DC Defenders: Cardale Jones, Tyree Jackson

DC Defenders: Cardale Jones, Tyree Jackson

DC will apparently be one of three teams that will only have two quarterbacks in camp. Jones and Jackson are similar players in some ways – both have prototypical size and arm strength, and neither have been able to turn those traits into accuracy and consistency.

Jones was a fourth-round draft pick of the Buffalo Bills in 2016, and with the likes of Tyrod Taylor and EJ Manuel in front of him on the depth chart, there was a thought that Jones could be the QB of the Bills’ future. Not only did that not happen, the Bills apparently had seen enough by July of the next year, sending him to the LA Chargers in a trade. Because of his limited game action in college, DC and head coach Pep Hamilton hope Jones, at 27 years old, is a late bloomer.

While Jones was assigned to DC, the Defenders picked up Tyree Jackson in the open portion of the draft. Like Jones, Jackson began his NFL career with the Bills after playing collegiately down the road at the University of Buffalo.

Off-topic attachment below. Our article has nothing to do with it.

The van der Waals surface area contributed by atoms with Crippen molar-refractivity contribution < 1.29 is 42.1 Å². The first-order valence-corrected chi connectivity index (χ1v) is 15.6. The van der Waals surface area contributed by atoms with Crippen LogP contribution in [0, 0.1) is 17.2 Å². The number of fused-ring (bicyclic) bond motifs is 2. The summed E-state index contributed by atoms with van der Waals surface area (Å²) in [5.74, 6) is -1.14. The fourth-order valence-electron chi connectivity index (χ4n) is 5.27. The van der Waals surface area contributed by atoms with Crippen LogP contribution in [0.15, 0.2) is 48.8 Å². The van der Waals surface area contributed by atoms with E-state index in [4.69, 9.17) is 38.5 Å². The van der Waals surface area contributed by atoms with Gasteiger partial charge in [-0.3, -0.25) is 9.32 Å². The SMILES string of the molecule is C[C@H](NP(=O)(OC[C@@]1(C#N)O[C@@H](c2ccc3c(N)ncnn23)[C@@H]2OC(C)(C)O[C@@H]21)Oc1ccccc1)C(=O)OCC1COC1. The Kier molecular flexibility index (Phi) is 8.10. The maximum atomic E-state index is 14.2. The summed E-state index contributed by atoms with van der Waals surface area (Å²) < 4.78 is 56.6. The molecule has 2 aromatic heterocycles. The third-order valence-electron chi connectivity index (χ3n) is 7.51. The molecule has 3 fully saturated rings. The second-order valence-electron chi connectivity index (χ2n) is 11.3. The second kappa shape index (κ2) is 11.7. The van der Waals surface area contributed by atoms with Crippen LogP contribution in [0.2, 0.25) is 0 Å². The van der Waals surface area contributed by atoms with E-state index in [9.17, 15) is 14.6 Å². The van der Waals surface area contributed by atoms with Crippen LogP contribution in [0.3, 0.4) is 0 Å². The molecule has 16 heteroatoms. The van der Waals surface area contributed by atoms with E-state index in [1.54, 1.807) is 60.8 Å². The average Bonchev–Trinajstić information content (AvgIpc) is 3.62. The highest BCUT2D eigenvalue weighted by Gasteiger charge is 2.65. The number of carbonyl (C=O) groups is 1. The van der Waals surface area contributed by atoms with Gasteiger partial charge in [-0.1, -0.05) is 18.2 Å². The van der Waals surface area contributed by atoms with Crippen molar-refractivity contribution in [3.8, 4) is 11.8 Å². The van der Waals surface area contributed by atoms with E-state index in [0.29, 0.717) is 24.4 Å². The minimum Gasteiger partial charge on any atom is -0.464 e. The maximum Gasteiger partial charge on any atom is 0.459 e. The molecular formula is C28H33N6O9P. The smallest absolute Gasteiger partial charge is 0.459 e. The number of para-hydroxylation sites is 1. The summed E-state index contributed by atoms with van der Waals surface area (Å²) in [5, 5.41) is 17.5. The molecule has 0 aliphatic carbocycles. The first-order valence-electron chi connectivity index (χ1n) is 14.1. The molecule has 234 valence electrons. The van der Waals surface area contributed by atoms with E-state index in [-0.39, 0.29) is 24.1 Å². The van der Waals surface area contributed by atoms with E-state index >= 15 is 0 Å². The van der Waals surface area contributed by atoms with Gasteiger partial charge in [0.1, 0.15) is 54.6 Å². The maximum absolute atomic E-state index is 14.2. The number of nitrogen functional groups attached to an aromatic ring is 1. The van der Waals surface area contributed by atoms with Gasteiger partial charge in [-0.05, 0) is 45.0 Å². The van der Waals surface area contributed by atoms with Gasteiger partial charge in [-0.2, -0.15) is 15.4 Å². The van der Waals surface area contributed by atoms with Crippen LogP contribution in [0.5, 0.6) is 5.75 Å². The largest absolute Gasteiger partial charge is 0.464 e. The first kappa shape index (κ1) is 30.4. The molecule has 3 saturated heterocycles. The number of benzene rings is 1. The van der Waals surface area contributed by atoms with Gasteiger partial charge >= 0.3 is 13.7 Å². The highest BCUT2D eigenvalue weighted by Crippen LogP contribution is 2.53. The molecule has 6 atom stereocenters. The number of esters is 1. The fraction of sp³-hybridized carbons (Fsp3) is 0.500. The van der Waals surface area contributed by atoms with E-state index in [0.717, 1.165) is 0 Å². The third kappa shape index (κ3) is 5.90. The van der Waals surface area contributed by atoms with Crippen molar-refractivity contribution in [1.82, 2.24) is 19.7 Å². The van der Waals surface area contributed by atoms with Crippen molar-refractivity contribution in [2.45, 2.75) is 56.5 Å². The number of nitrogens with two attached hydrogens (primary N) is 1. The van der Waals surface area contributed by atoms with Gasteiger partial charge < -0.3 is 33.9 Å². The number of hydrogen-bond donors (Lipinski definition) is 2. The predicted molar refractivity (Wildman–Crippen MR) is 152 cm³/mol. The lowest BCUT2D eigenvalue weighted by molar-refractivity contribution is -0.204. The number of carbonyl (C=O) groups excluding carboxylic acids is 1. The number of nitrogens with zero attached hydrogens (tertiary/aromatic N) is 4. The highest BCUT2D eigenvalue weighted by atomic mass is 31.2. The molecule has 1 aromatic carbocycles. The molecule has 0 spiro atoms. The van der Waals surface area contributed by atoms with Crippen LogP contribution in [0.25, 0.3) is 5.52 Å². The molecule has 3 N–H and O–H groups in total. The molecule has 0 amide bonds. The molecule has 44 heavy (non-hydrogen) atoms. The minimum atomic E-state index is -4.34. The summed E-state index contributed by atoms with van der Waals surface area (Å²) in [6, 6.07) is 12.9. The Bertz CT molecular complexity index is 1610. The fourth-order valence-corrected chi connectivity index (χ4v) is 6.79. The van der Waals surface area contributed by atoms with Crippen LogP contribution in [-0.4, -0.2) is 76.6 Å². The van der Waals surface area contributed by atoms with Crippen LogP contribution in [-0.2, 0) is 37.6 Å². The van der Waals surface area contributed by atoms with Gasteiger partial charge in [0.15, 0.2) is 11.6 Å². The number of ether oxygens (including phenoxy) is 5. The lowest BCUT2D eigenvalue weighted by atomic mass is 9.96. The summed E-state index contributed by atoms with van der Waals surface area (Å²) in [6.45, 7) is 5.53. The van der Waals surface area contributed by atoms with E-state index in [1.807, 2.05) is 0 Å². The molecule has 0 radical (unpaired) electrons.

Jackson had draft grades as high as the third and fourth rounds (by Lance Zierlein of but ended up going undrafted. The Bills didn’t see enough in him to bring him back to the practice squad after he was released during final cuts. Just 22 years old, Jackson has the tools to be a starter in this league, but he may need more time to develop. Jones seems like a safe bet to lead the Defenders in their season-opener against Seattle.

Odds to start: Jones 80%, Jackson 20%


Matt McGloin, Marquise Williams, Garrett Fugate

New York Guardians: Matt McGloin, Marquise Williams, Garrett Fugate

Unlike their DC counterparts, McGloin and Williams are very different quarterbacks who may be used in different ways by head coach Kevin Gilbride. McGloin brings NFL and major college experience and is no stranger to QB competition.